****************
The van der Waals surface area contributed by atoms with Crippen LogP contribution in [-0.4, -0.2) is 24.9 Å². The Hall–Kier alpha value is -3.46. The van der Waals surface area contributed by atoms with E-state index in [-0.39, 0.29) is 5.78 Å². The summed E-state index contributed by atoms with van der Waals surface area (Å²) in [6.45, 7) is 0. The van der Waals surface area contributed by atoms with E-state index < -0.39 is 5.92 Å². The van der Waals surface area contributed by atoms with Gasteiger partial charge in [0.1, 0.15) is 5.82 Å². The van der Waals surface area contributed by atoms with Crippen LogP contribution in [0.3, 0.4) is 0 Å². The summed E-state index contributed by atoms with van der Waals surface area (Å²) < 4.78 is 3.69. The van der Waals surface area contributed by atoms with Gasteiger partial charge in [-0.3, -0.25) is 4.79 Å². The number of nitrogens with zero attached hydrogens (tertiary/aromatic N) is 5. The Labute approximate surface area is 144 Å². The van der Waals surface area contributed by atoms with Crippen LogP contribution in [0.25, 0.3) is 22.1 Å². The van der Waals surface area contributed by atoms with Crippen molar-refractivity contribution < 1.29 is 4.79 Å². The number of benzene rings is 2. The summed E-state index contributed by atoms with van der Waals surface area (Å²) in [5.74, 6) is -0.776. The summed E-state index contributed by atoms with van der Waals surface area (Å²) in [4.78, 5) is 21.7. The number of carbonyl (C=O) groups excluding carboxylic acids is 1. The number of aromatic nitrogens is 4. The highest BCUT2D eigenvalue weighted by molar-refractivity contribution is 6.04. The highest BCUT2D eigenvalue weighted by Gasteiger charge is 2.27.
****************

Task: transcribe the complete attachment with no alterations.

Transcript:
The van der Waals surface area contributed by atoms with Crippen LogP contribution in [-0.4, -0.2) is 24.9 Å². The Hall–Kier alpha value is -3.46. The van der Waals surface area contributed by atoms with E-state index in [-0.39, 0.29) is 5.78 Å². The summed E-state index contributed by atoms with van der Waals surface area (Å²) in [6.45, 7) is 0. The van der Waals surface area contributed by atoms with E-state index < -0.39 is 5.92 Å². The van der Waals surface area contributed by atoms with Gasteiger partial charge in [0.1, 0.15) is 5.82 Å². The van der Waals surface area contributed by atoms with Crippen LogP contribution in [0.3, 0.4) is 0 Å². The summed E-state index contributed by atoms with van der Waals surface area (Å²) < 4.78 is 3.69. The van der Waals surface area contributed by atoms with Gasteiger partial charge in [-0.3, -0.25) is 4.79 Å². The number of nitrogens with zero attached hydrogens (tertiary/aromatic N) is 5. The Labute approximate surface area is 144 Å². The van der Waals surface area contributed by atoms with Crippen LogP contribution in [0.25, 0.3) is 22.1 Å². The van der Waals surface area contributed by atoms with Crippen molar-refractivity contribution < 1.29 is 4.79 Å². The number of benzene rings is 2. The summed E-state index contributed by atoms with van der Waals surface area (Å²) in [5.74, 6) is -0.776. The summed E-state index contributed by atoms with van der Waals surface area (Å²) in [4.78, 5) is 21.7. The number of carbonyl (C=O) groups excluding carboxylic acids is 1. The number of aromatic nitrogens is 4. The highest BCUT2D eigenvalue weighted by molar-refractivity contribution is 6.04. The highest BCUT2D eigenvalue weighted by Gasteiger charge is 2.27.